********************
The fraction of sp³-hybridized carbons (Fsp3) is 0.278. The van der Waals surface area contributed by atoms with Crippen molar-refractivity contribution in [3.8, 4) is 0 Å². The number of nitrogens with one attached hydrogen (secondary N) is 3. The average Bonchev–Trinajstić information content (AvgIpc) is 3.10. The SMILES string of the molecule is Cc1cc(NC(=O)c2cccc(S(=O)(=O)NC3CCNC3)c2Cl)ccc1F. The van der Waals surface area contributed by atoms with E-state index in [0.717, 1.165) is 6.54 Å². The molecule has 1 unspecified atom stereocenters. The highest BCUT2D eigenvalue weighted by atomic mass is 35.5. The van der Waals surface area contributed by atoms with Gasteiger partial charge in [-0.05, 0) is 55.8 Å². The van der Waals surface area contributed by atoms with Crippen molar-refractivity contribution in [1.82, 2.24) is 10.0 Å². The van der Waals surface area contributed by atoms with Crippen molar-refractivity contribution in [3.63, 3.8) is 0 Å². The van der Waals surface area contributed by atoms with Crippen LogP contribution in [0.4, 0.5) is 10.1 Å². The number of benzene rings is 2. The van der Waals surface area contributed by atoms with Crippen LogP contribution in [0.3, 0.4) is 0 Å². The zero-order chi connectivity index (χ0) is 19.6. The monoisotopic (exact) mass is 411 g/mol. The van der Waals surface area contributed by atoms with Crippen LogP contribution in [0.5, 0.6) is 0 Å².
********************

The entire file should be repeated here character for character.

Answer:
The fraction of sp³-hybridized carbons (Fsp3) is 0.278. The van der Waals surface area contributed by atoms with Crippen molar-refractivity contribution in [3.8, 4) is 0 Å². The number of nitrogens with one attached hydrogen (secondary N) is 3. The average Bonchev–Trinajstić information content (AvgIpc) is 3.10. The SMILES string of the molecule is Cc1cc(NC(=O)c2cccc(S(=O)(=O)NC3CCNC3)c2Cl)ccc1F. The van der Waals surface area contributed by atoms with E-state index in [0.717, 1.165) is 6.54 Å². The molecule has 1 unspecified atom stereocenters. The highest BCUT2D eigenvalue weighted by atomic mass is 35.5. The van der Waals surface area contributed by atoms with Gasteiger partial charge in [-0.05, 0) is 55.8 Å². The van der Waals surface area contributed by atoms with Crippen molar-refractivity contribution in [1.82, 2.24) is 10.0 Å². The van der Waals surface area contributed by atoms with Crippen molar-refractivity contribution in [3.63, 3.8) is 0 Å². The van der Waals surface area contributed by atoms with Crippen LogP contribution in [0.4, 0.5) is 10.1 Å². The number of benzene rings is 2. The van der Waals surface area contributed by atoms with Crippen LogP contribution in [0.3, 0.4) is 0 Å². The zero-order chi connectivity index (χ0) is 19.6. The monoisotopic (exact) mass is 411 g/mol. The van der Waals surface area contributed by atoms with Crippen LogP contribution in [0.5, 0.6) is 0 Å².